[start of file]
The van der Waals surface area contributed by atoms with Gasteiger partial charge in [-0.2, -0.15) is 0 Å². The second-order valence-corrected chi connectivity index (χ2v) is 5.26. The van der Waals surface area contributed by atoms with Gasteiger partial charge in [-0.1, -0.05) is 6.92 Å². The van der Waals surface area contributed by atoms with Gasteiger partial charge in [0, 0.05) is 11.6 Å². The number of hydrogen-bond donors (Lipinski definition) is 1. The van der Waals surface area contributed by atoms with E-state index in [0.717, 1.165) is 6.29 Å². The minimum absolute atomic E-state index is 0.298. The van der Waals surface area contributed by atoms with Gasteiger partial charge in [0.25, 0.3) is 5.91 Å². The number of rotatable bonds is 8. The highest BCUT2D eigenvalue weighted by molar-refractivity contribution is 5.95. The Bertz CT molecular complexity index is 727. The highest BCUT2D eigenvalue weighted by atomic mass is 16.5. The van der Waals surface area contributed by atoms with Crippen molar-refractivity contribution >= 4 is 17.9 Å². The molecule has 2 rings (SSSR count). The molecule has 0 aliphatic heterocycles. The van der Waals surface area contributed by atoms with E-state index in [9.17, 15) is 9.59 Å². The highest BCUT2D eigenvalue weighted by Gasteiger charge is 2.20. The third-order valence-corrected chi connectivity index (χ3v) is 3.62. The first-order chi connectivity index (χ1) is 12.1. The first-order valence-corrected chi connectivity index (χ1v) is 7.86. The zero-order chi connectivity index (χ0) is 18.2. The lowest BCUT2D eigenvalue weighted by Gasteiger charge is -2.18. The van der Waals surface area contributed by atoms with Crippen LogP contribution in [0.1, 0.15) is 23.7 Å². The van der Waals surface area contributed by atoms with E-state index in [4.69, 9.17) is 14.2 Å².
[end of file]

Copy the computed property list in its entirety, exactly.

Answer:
The van der Waals surface area contributed by atoms with Gasteiger partial charge in [-0.2, -0.15) is 0 Å². The second-order valence-corrected chi connectivity index (χ2v) is 5.26. The van der Waals surface area contributed by atoms with Gasteiger partial charge in [-0.1, -0.05) is 6.92 Å². The van der Waals surface area contributed by atoms with Gasteiger partial charge in [0, 0.05) is 11.6 Å². The number of hydrogen-bond donors (Lipinski definition) is 1. The van der Waals surface area contributed by atoms with E-state index in [0.717, 1.165) is 6.29 Å². The minimum absolute atomic E-state index is 0.298. The van der Waals surface area contributed by atoms with Gasteiger partial charge in [0.25, 0.3) is 5.91 Å². The number of rotatable bonds is 8. The highest BCUT2D eigenvalue weighted by molar-refractivity contribution is 5.95. The Bertz CT molecular complexity index is 727. The highest BCUT2D eigenvalue weighted by atomic mass is 16.5. The van der Waals surface area contributed by atoms with Crippen molar-refractivity contribution >= 4 is 17.9 Å². The molecule has 2 rings (SSSR count). The molecule has 0 aliphatic heterocycles. The van der Waals surface area contributed by atoms with E-state index in [9.17, 15) is 9.59 Å². The highest BCUT2D eigenvalue weighted by Gasteiger charge is 2.20. The third-order valence-corrected chi connectivity index (χ3v) is 3.62. The first-order chi connectivity index (χ1) is 12.1. The first-order valence-corrected chi connectivity index (χ1v) is 7.86. The zero-order chi connectivity index (χ0) is 18.2. The lowest BCUT2D eigenvalue weighted by Gasteiger charge is -2.18. The van der Waals surface area contributed by atoms with Crippen LogP contribution in [0.1, 0.15) is 23.7 Å². The van der Waals surface area contributed by atoms with E-state index in [4.69, 9.17) is 14.2 Å².